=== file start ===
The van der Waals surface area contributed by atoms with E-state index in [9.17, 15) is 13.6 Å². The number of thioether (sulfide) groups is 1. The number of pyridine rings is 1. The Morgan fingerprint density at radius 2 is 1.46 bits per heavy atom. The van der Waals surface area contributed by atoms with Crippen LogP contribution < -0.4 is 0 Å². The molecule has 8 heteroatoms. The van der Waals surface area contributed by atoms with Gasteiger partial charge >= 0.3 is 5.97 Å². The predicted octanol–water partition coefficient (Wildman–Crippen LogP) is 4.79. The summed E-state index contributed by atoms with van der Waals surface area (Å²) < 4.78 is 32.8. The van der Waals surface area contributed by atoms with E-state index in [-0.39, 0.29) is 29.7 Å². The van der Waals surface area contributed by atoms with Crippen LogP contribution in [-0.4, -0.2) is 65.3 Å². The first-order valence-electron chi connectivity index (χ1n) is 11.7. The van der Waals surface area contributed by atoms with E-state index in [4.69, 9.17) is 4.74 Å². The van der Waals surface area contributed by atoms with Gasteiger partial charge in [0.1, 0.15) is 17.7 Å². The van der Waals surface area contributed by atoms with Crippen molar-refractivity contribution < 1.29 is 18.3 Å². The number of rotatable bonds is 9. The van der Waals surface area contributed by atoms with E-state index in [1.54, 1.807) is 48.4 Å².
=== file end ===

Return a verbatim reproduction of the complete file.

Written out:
The van der Waals surface area contributed by atoms with E-state index in [9.17, 15) is 13.6 Å². The number of thioether (sulfide) groups is 1. The number of pyridine rings is 1. The Morgan fingerprint density at radius 2 is 1.46 bits per heavy atom. The van der Waals surface area contributed by atoms with Crippen LogP contribution < -0.4 is 0 Å². The molecule has 8 heteroatoms. The van der Waals surface area contributed by atoms with Gasteiger partial charge >= 0.3 is 5.97 Å². The predicted octanol–water partition coefficient (Wildman–Crippen LogP) is 4.79. The summed E-state index contributed by atoms with van der Waals surface area (Å²) < 4.78 is 32.8. The van der Waals surface area contributed by atoms with E-state index in [-0.39, 0.29) is 29.7 Å². The van der Waals surface area contributed by atoms with Crippen LogP contribution in [-0.4, -0.2) is 65.3 Å². The first-order valence-electron chi connectivity index (χ1n) is 11.7. The van der Waals surface area contributed by atoms with E-state index in [4.69, 9.17) is 4.74 Å². The van der Waals surface area contributed by atoms with Gasteiger partial charge in [0.1, 0.15) is 17.7 Å². The van der Waals surface area contributed by atoms with Crippen molar-refractivity contribution < 1.29 is 18.3 Å². The number of rotatable bonds is 9. The van der Waals surface area contributed by atoms with E-state index in [1.54, 1.807) is 48.4 Å².